Simon Willison’s Weblog

Building an Evernote to SQLite exporter

I’ve been using Evernote for over a decade, and I’ve long wanted to export my data from it so I can do interesting things with it.

Ideally I’d use their API for that, so I could continually export new notes via a cron. Unfortunately the API is implemented using Thrift (the only public API I’ve seen to use that) and my attempts to speak to it from Python have so far failed to get anywhere.

Last weekend I decided to try using their “Export notes” feature instead, and its ENEX XML format.

ENEX—the Evernote XML export format

Select a note—or multiple notes—in the Evernote macOS desktop app, use the File -> Export Notes menu item and Evernote will create a Notes.enex exported XML file.

These files can get BIG, because any images attached to your notes will be embedded as base64 encoded binary data within the XML. My export is 2.8GB!

When faced with unknown XML like this it’s useful to get a high level overview of what tags are present. in 2009 I wrote a Python script for this—as part of this project I updated it for Python 3 and pushed a release to PyPI.

Here’s a subset of the output when run against my Notes.enex file (full output is here).

    "note": {
        "attr_counts": {},
        "child_counts": {
            "content": 2126,
            "created": 2126,
            "note-attributes": 2126,
            "resource": 2605,
            "tag": 45,
            "title": 2126,
            "updated": 2126
        "count": 2126,
        "parent_counts": {
            "en-export": 2126
    "note-attributes": {
        "attr_counts": {},
        "child_counts": {
            "altitude": 1466,
            "application-data": 449,
            "author": 998,
            "classifications": 51,
            "content-class": 387,
            "latitude": 1480,
            "longitude": 1480,
            "reminder-done-time": 2,
            "reminder-order": 2126,
            "reminder-time": 1,
            "source": 1664,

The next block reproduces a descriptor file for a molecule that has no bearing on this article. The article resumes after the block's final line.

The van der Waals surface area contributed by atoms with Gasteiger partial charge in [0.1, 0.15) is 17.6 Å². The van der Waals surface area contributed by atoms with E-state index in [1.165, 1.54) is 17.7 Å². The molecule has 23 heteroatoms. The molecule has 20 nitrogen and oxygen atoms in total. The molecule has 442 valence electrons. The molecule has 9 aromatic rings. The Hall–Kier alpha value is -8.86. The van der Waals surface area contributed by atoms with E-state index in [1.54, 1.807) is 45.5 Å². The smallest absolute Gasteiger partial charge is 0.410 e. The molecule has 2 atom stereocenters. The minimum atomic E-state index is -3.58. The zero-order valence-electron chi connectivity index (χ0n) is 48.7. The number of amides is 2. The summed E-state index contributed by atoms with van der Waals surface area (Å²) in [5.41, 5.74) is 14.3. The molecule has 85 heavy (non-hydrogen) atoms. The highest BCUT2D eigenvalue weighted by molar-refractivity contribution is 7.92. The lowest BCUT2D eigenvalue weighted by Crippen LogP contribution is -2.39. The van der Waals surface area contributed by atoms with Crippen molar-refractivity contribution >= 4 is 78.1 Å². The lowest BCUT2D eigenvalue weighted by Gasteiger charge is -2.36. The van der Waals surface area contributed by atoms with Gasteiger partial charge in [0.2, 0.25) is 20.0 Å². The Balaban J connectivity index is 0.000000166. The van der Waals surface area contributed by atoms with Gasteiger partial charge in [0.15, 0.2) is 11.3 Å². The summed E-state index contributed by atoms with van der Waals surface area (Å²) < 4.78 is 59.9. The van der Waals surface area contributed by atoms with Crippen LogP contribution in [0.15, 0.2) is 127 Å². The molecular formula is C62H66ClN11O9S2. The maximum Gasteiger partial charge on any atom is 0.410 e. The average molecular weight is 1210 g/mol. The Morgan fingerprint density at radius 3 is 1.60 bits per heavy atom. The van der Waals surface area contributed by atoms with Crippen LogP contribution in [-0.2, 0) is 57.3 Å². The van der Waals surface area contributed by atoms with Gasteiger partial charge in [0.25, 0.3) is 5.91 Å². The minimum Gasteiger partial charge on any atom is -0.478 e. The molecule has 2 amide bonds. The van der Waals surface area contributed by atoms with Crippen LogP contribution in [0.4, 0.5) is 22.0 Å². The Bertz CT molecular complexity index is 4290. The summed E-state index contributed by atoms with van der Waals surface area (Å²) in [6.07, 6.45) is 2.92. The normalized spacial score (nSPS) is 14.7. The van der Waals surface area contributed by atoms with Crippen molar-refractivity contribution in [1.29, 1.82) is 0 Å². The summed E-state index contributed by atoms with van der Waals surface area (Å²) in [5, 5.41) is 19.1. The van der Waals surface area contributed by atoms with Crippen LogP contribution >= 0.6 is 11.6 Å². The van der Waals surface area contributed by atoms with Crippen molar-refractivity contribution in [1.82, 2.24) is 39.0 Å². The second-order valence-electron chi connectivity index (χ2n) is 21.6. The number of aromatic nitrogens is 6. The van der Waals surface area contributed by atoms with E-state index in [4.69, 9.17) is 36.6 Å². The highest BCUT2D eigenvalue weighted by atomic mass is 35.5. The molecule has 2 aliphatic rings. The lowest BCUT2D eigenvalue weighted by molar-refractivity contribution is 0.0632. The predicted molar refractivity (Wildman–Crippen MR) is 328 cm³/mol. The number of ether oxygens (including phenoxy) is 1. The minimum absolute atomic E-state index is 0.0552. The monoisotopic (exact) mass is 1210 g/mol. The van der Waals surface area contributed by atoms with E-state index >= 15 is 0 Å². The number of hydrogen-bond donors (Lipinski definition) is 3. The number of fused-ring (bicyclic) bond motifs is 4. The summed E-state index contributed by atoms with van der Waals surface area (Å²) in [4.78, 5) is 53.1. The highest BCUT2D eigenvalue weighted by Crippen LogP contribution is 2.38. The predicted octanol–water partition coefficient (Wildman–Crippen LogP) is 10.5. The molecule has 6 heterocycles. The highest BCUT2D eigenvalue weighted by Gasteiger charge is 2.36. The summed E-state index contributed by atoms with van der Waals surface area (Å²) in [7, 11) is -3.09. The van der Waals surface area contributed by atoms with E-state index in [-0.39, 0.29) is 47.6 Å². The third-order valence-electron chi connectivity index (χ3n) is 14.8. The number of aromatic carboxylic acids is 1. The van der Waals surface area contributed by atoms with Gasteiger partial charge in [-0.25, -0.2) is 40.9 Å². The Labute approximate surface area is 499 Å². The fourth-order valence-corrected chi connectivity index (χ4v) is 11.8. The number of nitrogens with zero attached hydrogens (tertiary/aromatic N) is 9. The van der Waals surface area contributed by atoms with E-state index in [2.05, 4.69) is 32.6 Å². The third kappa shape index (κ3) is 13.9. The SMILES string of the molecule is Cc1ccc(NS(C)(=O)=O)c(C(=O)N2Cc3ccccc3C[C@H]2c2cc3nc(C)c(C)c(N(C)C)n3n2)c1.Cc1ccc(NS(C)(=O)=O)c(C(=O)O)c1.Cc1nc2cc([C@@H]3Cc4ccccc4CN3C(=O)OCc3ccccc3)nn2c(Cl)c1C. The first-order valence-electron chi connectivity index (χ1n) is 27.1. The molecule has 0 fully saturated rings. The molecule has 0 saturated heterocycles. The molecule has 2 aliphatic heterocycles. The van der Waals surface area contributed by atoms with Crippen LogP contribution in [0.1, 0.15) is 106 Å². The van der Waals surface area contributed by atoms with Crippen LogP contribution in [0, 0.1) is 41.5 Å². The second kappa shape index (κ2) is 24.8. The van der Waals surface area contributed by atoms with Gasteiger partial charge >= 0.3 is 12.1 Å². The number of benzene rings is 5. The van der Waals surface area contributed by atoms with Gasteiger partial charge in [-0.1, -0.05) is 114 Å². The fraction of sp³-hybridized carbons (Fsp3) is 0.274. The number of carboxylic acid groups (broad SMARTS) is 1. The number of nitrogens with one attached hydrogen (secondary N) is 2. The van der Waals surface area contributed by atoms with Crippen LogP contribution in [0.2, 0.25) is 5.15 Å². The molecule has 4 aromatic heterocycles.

"source-application": 423,
            "source-url": 85,
            "subject-date": 10
        "count": 2126,
        "parent_counts": {
            "note": 2126

This shows me that every note is represented as a <note> element, and crucial metadata lives in children of a <note-attributes> child element.

(I thought I’d need to tweak the script for performance since it works by loading the entire file into memory, but my laptop has 32GB of RAM so it didn’t even blink.)

ENEX limitations

I ran into some significant limitations while working with my ENEX export.

  • Notebooks are not represented in the file at all—you just get the notes. So I can’t tell which recipes were in my “cooking” notebook. It’s possible to work around this by manually exporting the notes from each notebook one at a time and storing them in separate export files. I didn’t bother.
  • Some of the data in the file—the note content itself for example—consists of further blocks of XML embedded in CDATA. This means you have to run a nested XML parser for every note you process.
  • The notes XML <en-note> format is mostly XHTML, but includes custom <en-media hash="..."> tags where inline images should be displayed
  • Those inline images are CDATA encoded base64 strings. They don’t include a hash, but I figured out that decoding the base64 string and then running it through MD5 generates the hash that is used in the corresponding <en-media> tag.
  • Notes in the export don’t have any form of unique ID!

That last limitation—the lack of unique IDs—is a huge pain. It means that any export is by necessity a one-time operation—if you edit a note and attempt a re-export you will get a brand new record that can’t be automatically used to update the previous one.

This is particularly frustrating because I know that Evernote assigns a GUID to each note—they just don’t include them in the export file.

Writing an exporter

My Dogsheep family of tools aims to liberate personal data from all kinds of different sources and convert it into SQLite, which means I can explore, query and visualize it using Datasette.

dogsheep/evernote-to-sqlite is my latest entry in that series.

I based it on healthkit-to-sqlite because that, too, has to deal with a multiple GB XML file. Both tools use the Python standard library’s XMLPullParser, which makes XML elements available as a stream without needing to load the entire file into memory at once.

The conversion code is here. It ended up being relatively straight-forward, using ElementTree to extract data from the XML and sqlite-utils to write it to a database.